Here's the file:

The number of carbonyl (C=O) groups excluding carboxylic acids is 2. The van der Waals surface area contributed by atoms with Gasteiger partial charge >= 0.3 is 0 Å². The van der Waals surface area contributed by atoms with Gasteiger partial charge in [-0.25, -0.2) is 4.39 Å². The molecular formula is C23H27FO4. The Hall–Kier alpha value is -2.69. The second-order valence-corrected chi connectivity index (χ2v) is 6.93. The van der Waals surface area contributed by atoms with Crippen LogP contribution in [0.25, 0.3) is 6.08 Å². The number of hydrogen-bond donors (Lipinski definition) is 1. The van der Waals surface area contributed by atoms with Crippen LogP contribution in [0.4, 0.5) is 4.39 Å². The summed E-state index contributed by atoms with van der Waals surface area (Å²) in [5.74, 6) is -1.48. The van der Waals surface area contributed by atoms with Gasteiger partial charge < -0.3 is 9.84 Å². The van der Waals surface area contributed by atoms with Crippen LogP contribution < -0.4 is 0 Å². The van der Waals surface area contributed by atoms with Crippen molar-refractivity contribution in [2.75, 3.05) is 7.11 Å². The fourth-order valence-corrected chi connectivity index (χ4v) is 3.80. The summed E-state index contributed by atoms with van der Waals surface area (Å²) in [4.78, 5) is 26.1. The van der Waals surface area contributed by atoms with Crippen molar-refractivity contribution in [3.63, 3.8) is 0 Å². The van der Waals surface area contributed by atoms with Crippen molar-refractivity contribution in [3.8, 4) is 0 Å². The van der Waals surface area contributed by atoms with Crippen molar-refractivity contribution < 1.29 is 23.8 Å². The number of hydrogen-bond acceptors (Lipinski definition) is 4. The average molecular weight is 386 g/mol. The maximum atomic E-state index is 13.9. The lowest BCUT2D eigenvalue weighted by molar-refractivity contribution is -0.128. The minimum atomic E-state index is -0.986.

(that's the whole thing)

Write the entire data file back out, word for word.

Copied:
The number of carbonyl (C=O) groups excluding carboxylic acids is 2. The van der Waals surface area contributed by atoms with Gasteiger partial charge >= 0.3 is 0 Å². The van der Waals surface area contributed by atoms with Gasteiger partial charge in [-0.25, -0.2) is 4.39 Å². The molecular formula is C23H27FO4. The Hall–Kier alpha value is -2.69. The second-order valence-corrected chi connectivity index (χ2v) is 6.93. The van der Waals surface area contributed by atoms with Crippen LogP contribution in [0.25, 0.3) is 6.08 Å². The number of hydrogen-bond donors (Lipinski definition) is 1. The van der Waals surface area contributed by atoms with Crippen LogP contribution in [0.4, 0.5) is 4.39 Å². The summed E-state index contributed by atoms with van der Waals surface area (Å²) in [5.74, 6) is -1.48. The van der Waals surface area contributed by atoms with Gasteiger partial charge < -0.3 is 9.84 Å². The van der Waals surface area contributed by atoms with Crippen LogP contribution < -0.4 is 0 Å². The van der Waals surface area contributed by atoms with Crippen molar-refractivity contribution in [2.75, 3.05) is 7.11 Å². The fourth-order valence-corrected chi connectivity index (χ4v) is 3.80. The summed E-state index contributed by atoms with van der Waals surface area (Å²) in [4.78, 5) is 26.1. The van der Waals surface area contributed by atoms with Crippen molar-refractivity contribution in [3.63, 3.8) is 0 Å². The van der Waals surface area contributed by atoms with Crippen molar-refractivity contribution in [3.8, 4) is 0 Å². The van der Waals surface area contributed by atoms with Crippen molar-refractivity contribution < 1.29 is 23.8 Å². The number of hydrogen-bond acceptors (Lipinski definition) is 4. The average molecular weight is 386 g/mol. The maximum atomic E-state index is 13.9. The lowest BCUT2D eigenvalue weighted by molar-refractivity contribution is -0.128. The minimum atomic E-state index is -0.986.